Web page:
Review by Derrick Carter
Running Time: 1 hour 14 minutes
MPAA Rating: G
Directed by: George Scribner
Written by: Jim Cox, Tim Disney & James Mangold
(based on the novel OLIVER TWIST by Charles Dickens)
Voices of: Joey Lawrence, Billy Joel, Cheech Marin, Richard Mulligan, Roscoe Lee Browne, Sheryl Lee Ralph, Dom DeLuise, Robert Loggia, Natalie Gregory & Bette Midler
Right before the Disney Renaissance (involving mermaids, beasts and lions), OLIVER & COMPANY was one of many animated offerings from the trusted studio that seemed a little too desperate to forcefully win over young audiences. This film is retelling of Oliver Twist set in New York with a pack of dogs and a cat. That sounds like a creative enough idea, but the script is bogged down in bland characters and tries to pack the dialogue full of hip phrases. In particular, the character of Dodger (voiced by Billy Joel) comes off the generic cool character bound to win over kids. This 1988 animated film suffers from these flaws and more, but doesn’t necessarily do anything truly awful.
Oliver is an orphaned cat on the streets of New York City. Scared and alone, he crosses paths with scarf-wearing street-wise canine Dodger. The tiny feline meets up with Dodger’s pack of dogs who are more than happy to take him in. This make-shift furry family is taken care of by the homeless Fagin (voiced by Dom DeLuise) who owes a lot of cash to vicious loan shark Sykes. On his misadventures with the gang, Oliver is taken in by a young rich girl, named Jenny. Split between two very different families, Oliver must choose who he’d rather stay with and the threat of Sykes hovers over the entire situation.
The best thing I can say about OLIVER & COMPANY is that the two-dimensional animation looks very nice. It’s easy to forget how well old-school animation looks in these days of overly populated CG features. OLIVER flows well and the story itself isn’t bad. The writing just feels overly rushed and by-the-numbers. I’m sure there was the possibility of a great film inside of the premise, but this isn’t it. The overused hip sayings by Billy Joel’s Dodger quickly go from lame to annoying. Other characters range from comedic stereotypes (a pampered rich hound, a sophisticated English bulldog, and a Cheech Marin Chihuahua) to completely bland (protagonist Oliver, homeless Fagin, and especially the cutesy Jenny).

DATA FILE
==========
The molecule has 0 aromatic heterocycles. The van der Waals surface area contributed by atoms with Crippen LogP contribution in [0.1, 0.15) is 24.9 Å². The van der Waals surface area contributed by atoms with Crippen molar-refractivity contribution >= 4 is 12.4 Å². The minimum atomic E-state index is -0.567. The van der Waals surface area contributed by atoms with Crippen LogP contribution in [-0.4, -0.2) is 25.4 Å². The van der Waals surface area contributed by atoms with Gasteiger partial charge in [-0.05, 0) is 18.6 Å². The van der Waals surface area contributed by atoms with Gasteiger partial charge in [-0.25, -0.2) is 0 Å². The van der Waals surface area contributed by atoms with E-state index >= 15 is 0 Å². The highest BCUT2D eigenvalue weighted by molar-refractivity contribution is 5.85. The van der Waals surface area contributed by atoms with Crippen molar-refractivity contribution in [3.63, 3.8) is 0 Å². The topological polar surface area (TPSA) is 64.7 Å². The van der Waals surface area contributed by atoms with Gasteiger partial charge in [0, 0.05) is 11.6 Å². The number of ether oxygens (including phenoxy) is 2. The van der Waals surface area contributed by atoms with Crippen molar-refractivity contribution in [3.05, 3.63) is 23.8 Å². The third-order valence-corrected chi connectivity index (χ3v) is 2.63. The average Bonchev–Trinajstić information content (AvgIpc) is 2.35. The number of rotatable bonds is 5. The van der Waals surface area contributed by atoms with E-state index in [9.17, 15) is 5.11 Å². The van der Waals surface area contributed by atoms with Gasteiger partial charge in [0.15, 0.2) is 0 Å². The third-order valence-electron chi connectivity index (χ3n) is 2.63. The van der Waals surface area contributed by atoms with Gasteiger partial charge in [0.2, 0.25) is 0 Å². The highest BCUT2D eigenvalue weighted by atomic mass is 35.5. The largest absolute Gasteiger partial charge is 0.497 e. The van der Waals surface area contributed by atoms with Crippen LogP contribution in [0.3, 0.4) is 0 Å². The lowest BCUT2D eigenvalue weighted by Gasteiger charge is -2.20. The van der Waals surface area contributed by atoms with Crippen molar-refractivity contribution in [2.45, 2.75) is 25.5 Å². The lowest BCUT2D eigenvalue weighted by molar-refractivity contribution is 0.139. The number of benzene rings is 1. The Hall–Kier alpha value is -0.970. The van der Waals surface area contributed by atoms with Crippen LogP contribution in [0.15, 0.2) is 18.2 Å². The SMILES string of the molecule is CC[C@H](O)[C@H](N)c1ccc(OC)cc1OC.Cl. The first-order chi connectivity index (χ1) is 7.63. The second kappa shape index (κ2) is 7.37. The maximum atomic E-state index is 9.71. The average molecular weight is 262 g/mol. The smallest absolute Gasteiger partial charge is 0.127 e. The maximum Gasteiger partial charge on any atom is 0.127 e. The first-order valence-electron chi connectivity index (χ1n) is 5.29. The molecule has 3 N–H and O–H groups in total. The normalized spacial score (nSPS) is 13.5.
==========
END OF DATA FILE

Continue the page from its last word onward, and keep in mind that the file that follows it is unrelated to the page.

Besides bland and forgettable characters, the musical numbers are also as bland and forgettable. Billy Joel’s “Why Should I Worry?” winds up being listed as the best (and catchiest) song, but I actually found it to be every bit as annoying, pointless, and worthless as the rest of the songs here. You’re likely to have them completely out of your head a mere hour or two after finishing the film. There’s not too much else to criticize or praise in OLIVER & COMPANY simply because the film isn’t horrible or great or even middle-of-the-road. I’d actually say it’s okay family movie. The goal is accomplished of entertaining children, but none of the magic that usually makes Disney just as (if not, more) entertaining for adults as they are for kids is present.
OLIVER & COMPANY should have been way better than it wound up. It’s Disney doing Oliver Twist for crying out loud. If the movie didn’t spend so much time trying to be “cool” for the hip young crowd and more focus was placed on telling a creative story, then this might have been a real winner. In the end, OLIVER & COMPANY is a well-animated kid’s movie that seems tailor-made strictly for kids. I wouldn’t go out of my way to buy this one or even rent it. If it’s on TV and you’re curious, then you might want to give it a look (just over 70 minutes isn’t that long). Don’t expect a whole lot from it or anything close to the caliber of Disney films we’ve become accustomed to.